On completing fact finds…

It’s probably more of an art than a science. It’s teasing out the answers within the questionnaire to really understand what the client’s objectives are, what’s worked for them in the past, what hasn’t. I like clients to try to expand on how they have answered questions to really understand what they are trying to achieve – Paul Sewell, New Zealand 🇳🇿

 

On the lessons you can learn from being an MP…

Good legislation is important. If the framework is wrong you can cause a lot of harm. So you should spend the time to consult and get good legislation. It is also important to empower others to give them the skills to improve their lives – Katrina Shanks, New Zealand 🇳🇿

 

On millennials…

I think advisers still think that millennials are really young but in the next five years millennials are going to make up 75% of the workforce so they are not a small demographic and they are not super young. So we need to start putting together strategies that solve their problems. Their biggest problems are money management. I feel that if you can articulate and solve their problems they are very easy to have as clients long term – Adele Martin, Australia 🇦🇺

 

On applying the Kinder method to uncover client’s goals…

Most of the time clients come out with simple and beautiful statements such as, “I want to have an authentic relationship with my daughter, because it has broken down.” It’s sometimes the simpler stuff that makes client think, “You know what, I have attended to that now so now I am living my authentic life and doing the things I want to do.” It’s a re-discovery of who they really are – Justin King, UK 🇬🇧

 

On solving problems with technology…

One of the tools I find to be really good is one called Krisp. Everyone’s working at home and there can be a lot of background noise but Krisp is really good at blocking out surrounding noise. I can go to a cafe and have a zoom call using Krisp and it is really clear for the audience – Adrian Patty, Australia 🇦🇺

 

On communicating your emotional intention…

Information doesn’t have any emotional resonance. You need to be thinking not only what do I want my audience to know but also what do I want them to feel. As a planner having a Skype or Zoom call, what do you want your client to feel at the end of the call? Do you want them to feel reassured, do you want them to feel excited, do you want them to feel challenged? Really keying into the emotional intention is going to change the temperature of the conversation. Ask, “What do I want people to know? What do I want them to feel? And finally, what do I want them to do?” – Dominic Colenso, UK 🇬🇧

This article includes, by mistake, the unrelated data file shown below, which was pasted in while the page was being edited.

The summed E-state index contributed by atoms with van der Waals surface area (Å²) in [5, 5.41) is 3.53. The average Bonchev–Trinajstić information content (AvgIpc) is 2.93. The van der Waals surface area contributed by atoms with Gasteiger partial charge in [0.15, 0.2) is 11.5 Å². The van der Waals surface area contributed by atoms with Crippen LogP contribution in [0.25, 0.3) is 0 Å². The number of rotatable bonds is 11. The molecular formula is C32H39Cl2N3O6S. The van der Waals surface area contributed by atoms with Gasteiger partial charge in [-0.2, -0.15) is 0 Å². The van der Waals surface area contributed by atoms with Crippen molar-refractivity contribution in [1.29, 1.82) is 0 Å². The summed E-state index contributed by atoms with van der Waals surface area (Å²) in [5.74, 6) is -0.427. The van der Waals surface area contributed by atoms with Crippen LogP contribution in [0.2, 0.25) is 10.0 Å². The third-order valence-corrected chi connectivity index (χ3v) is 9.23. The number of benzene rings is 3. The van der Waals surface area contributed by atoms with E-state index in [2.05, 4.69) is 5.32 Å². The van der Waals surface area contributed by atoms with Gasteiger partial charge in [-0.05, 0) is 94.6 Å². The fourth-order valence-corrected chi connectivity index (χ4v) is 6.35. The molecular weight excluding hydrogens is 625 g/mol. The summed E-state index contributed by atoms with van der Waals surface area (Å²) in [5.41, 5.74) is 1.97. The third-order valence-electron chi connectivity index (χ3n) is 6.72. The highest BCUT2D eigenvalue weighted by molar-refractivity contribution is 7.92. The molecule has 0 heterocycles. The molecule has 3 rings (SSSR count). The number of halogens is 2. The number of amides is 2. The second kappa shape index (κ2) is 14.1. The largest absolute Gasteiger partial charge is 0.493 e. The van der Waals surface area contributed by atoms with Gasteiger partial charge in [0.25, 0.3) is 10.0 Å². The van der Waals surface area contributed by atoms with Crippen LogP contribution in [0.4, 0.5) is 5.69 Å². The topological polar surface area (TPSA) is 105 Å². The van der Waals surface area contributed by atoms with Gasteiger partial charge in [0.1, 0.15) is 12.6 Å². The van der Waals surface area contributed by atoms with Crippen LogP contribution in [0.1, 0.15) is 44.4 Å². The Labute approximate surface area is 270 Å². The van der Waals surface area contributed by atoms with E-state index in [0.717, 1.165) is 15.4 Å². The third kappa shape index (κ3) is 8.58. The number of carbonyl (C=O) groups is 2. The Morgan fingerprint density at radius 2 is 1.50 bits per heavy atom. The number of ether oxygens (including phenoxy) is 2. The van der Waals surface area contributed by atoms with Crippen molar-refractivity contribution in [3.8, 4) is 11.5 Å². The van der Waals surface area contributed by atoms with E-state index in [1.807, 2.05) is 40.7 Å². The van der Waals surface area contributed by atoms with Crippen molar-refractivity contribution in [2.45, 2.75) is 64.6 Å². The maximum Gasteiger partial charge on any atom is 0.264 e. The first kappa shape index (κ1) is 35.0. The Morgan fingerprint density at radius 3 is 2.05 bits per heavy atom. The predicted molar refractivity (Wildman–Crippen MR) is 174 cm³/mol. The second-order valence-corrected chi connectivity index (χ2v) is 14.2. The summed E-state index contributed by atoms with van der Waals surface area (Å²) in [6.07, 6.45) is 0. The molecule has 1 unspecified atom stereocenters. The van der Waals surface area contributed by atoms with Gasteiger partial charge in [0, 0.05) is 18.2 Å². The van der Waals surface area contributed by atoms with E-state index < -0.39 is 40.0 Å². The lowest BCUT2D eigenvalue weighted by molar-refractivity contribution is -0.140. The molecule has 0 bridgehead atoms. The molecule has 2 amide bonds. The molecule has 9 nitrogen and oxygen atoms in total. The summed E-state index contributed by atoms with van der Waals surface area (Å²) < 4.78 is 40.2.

On improving professional standards internationally…

A small minority will always distort the landscape for the majority of people who are hard working, diligent and aim to do the best thing for their clients. In countries where we believe that financial planning is strong and markets have moved on significantly such as the UK for example, we do still have some trust issues. The sector recognises this and one of the roles we are trying to perform in some countries is to unite the profession because only then can you start to influence the level of change and improve trust. Individuals build trust with their clients but what they often don’t recognise is that other people’s clients don’t trust them. You can build trust on an individual basis but our challenge in various parts of the world is that there are some perception issues that need to be addressed – Keith Richards, UK 🇬🇧

 

On the development of financial planning regulations globally…

Once one jurisdiction leads the way and shows that financial planning is happening, the regulators follow each other so that is what I think will happen around the world. It (regulation) will go the route of financial advice, to financial planning and then perhaps to financial coaching – Andrew Talbot, Singapore 🇸🇬

 

On advice for your younger self…

The first thing is to really understand your why because this is what keeps you going in the eye of the storm. I would also tell myself to let go of everything my senior is telling me to do because it has worked for the last three decades. You have to be really observant and find out what people really want and consistently put yourself in the shoes of the client – Kevin Neoh, Malaysia 🇲🇾

 

On growing up as a minority…

Something I realised in my late teens was the pressure of growing up as a minority. I grew up in a predominantly white town and there were only two families of colour in a town of twenty thousand people so everybody new who we were and I always felt that I and my brothers had to behave and that is something that I carry around with me now. I feel that I am representing a whole culture and there is a slight sense of anxiety about that – Rohan Sivajoti, UK 🇬🇧

 

On getting more meaning from your money in your retirement…

It (retirement) is a time in your life when you get to live your unfulfilled dreams in your own time and on your own terms. That is why you do financial planning. I help clients go back and understand their relationship with money and we work on a new story to understand how money can serve them rather than money being their master – Kim Potgieter, South Africa 🇿🇦

 

On the lessons you can learn from being an Olympic Champion…

The number one thing I learned was the idea of perseverance. When you get kicked in the face, you have to show up the next day. What you are doing by continuing to show up is building character but also building discipline and putting a foundation in place to be able to succeed at whatever it is you are doing – Lauren Williams, USA 🇺🇸

 

The 24 Hour Global Commute has raised over £5000 for the Stroke Association and CF Warriors and we would like to pay thank the 160 speakers and presenters who took part in the event and our wider conference week and for everyone who donated to the charities.

 

Adam Owen, NextGen Planners